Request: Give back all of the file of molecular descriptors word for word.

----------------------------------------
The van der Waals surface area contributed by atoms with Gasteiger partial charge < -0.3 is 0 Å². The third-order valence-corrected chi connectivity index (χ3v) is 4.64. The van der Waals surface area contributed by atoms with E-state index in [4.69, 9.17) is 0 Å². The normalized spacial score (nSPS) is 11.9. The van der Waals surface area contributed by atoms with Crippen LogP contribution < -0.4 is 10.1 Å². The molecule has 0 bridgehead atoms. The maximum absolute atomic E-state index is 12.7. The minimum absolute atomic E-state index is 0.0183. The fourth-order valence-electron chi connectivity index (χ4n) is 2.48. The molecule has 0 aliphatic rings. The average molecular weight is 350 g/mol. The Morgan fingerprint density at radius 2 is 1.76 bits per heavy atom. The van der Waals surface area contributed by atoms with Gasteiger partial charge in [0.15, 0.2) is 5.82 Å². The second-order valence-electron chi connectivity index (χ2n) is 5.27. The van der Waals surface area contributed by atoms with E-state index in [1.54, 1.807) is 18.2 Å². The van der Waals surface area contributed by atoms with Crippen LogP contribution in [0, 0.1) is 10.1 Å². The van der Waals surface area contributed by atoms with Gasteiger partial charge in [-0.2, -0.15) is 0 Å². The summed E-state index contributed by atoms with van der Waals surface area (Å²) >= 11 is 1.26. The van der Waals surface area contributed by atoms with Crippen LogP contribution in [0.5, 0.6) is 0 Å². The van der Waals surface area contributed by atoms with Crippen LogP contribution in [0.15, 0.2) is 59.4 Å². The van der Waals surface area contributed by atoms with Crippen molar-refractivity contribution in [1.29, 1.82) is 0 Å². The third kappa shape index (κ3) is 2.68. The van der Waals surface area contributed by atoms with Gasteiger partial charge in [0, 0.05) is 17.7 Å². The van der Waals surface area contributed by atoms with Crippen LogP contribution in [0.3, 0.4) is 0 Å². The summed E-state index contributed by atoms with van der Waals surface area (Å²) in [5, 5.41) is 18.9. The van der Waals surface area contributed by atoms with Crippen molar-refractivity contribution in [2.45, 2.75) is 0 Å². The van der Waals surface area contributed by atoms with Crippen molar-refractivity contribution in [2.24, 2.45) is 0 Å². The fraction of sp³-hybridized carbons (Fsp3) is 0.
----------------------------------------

The van der Waals surface area contributed by atoms with Gasteiger partial charge < -0.3 is 0 Å². The third-order valence-corrected chi connectivity index (χ3v) is 4.64. The van der Waals surface area contributed by atoms with E-state index in [4.69, 9.17) is 0 Å². The normalized spacial score (nSPS) is 11.9. The van der Waals surface area contributed by atoms with Crippen LogP contribution < -0.4 is 10.1 Å². The molecule has 0 bridgehead atoms. The maximum absolute atomic E-state index is 12.7. The minimum absolute atomic E-state index is 0.0183. The fourth-order valence-electron chi connectivity index (χ4n) is 2.48. The molecule has 0 aliphatic rings. The average molecular weight is 350 g/mol. The Morgan fingerprint density at radius 2 is 1.76 bits per heavy atom. The van der Waals surface area contributed by atoms with Gasteiger partial charge in [0.15, 0.2) is 5.82 Å². The second-order valence-electron chi connectivity index (χ2n) is 5.27. The van der Waals surface area contributed by atoms with E-state index in [1.54, 1.807) is 18.2 Å². The van der Waals surface area contributed by atoms with Crippen LogP contribution in [0, 0.1) is 10.1 Å². The van der Waals surface area contributed by atoms with Gasteiger partial charge in [-0.2, -0.15) is 0 Å². The summed E-state index contributed by atoms with van der Waals surface area (Å²) >= 11 is 1.26. The van der Waals surface area contributed by atoms with Crippen LogP contribution in [0.5, 0.6) is 0 Å². The van der Waals surface area contributed by atoms with Crippen LogP contribution in [0.15, 0.2) is 59.4 Å². The van der Waals surface area contributed by atoms with Crippen molar-refractivity contribution in [1.29, 1.82) is 0 Å². The third kappa shape index (κ3) is 2.68. The van der Waals surface area contributed by atoms with Gasteiger partial charge in [0, 0.05) is 17.7 Å². The van der Waals surface area contributed by atoms with Crippen LogP contribution in [0.3, 0.4) is 0 Å². The summed E-state index contributed by atoms with van der Waals surface area (Å²) in [5, 5.41) is 18.9. The van der Waals surface area contributed by atoms with Crippen molar-refractivity contribution in [2.45, 2.75) is 0 Å². The van der Waals surface area contributed by atoms with Crippen molar-refractivity contribution in [2.24, 2.45) is 0 Å². The fraction of sp³-hybridized carbons (Fsp3) is 0.